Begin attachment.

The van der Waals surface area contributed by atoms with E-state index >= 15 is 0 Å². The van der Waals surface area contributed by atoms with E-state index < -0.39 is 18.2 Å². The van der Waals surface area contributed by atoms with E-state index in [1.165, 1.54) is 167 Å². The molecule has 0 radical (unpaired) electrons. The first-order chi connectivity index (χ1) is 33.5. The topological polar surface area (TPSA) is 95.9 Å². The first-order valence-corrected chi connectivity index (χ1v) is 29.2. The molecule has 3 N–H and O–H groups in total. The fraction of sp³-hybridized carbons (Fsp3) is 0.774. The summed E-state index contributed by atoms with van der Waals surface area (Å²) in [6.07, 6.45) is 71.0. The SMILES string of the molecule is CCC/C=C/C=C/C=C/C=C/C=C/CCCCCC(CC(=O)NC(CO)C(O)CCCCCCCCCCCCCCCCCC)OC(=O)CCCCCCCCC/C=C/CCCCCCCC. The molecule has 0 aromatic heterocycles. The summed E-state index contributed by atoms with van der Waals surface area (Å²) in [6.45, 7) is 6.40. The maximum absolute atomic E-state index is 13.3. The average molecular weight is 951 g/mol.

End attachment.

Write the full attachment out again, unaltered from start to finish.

The van der Waals surface area contributed by atoms with E-state index >= 15 is 0 Å². The van der Waals surface area contributed by atoms with E-state index < -0.39 is 18.2 Å². The van der Waals surface area contributed by atoms with E-state index in [1.165, 1.54) is 167 Å². The molecule has 0 radical (unpaired) electrons. The first-order chi connectivity index (χ1) is 33.5. The topological polar surface area (TPSA) is 95.9 Å². The first-order valence-corrected chi connectivity index (χ1v) is 29.2. The molecule has 3 N–H and O–H groups in total. The fraction of sp³-hybridized carbons (Fsp3) is 0.774. The summed E-state index contributed by atoms with van der Waals surface area (Å²) in [6.07, 6.45) is 71.0. The SMILES string of the molecule is CCC/C=C/C=C/C=C/C=C/C=C/CCCCCC(CC(=O)NC(CO)C(O)CCCCCCCCCCCCCCCCCC)OC(=O)CCCCCCCCC/C=C/CCCCCCCC. The molecule has 0 aromatic heterocycles. The summed E-state index contributed by atoms with van der Waals surface area (Å²) in [6.45, 7) is 6.40. The maximum absolute atomic E-state index is 13.3. The average molecular weight is 951 g/mol.